This paper model is the Subaru Telescope, created by original site, the scale of the papercraft is 1:200. Subaru Telescope is the 8.2 metre flagship telescope of the National Astronomical Observatory of Japan, located at the Mauna Kea Observatory on Hawaii. It is named after the open star cluster known in English as the Pleiades. It had the largest monolithic primary mirror in the world from its commission until 2005.
Subaru is a Ritchey-Chretien reflecting telescope. Instruments can be mounted at a Cassegrain focus below the primary mirror, in enclosures on either of two Nasmyth focal points on the sides of the telescope mount, to which light can be directed with a tertiary mirror, or, in an arrangement rare on large telescopes, at the prime focus, in lieu of a secondary mirror, to provide a wide field of view suited to deep wide-field surveys.
In 1984, the University of Tokyo formed an engineering working group to study the concept of a 7.5-metre telescope. In 1985, the astronomy committee of Japan’s science council gave top priority to the development of a “Japan National Large Telescope” (JNLT), and in 1986, the University of Tokyo signed an agreement with the University of Hawaii to build the telescope in Hawaii. In 1988, the National Astronomical Observatory of Japan was formed through a reorganization of the University’s Tokyo Astronomical Observatory, to oversee the JNLT and other large national astronomy projects.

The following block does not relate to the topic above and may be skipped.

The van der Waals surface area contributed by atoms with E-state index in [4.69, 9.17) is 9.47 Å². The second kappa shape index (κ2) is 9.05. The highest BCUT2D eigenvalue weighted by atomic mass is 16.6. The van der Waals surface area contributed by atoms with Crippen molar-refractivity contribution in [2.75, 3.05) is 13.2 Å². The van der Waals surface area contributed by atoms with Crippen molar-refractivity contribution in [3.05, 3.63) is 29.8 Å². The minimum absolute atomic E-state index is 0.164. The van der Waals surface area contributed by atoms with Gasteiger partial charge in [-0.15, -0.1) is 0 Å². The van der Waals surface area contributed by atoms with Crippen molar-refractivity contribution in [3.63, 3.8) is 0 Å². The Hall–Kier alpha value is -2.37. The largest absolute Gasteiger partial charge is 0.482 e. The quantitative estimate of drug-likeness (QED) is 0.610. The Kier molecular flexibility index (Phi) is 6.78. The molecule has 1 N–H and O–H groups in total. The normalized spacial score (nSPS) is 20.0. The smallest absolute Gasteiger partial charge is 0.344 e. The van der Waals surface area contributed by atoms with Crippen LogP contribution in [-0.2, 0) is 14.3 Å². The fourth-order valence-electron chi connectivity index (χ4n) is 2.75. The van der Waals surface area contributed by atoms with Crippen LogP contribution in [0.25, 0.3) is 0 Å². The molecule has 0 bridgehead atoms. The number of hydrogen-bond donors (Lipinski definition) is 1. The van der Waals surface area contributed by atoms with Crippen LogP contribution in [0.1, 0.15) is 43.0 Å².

Construction of the telescope began in April 1991, and later that year, a public contest gave the telescope its official name, “Subaru Telescope.” Construction was completed in 1998, and the first scientific images were taken in January 1999. In September 1999, Princess Sayako of Japan dedicated the telescope.
A number of state-of-the-art technologies were worked into the telescope. For example, 261 computer-controlled actuators press the main mirror from the back to correct its distortion when the telescope changes its orientation. The telescope enclosure building is also shaped to minimize air turbulence, to improve the quality of astronomical images.
Subaru is one of the few state-of-the-art telescopes to have ever been used with the naked eye. For the dedication, an eyepiece was constructed so that Princess Sayako could look through it directly. It was enjoyed by the staff for a few nights until it was replaced with the much more sensitive working instruments.
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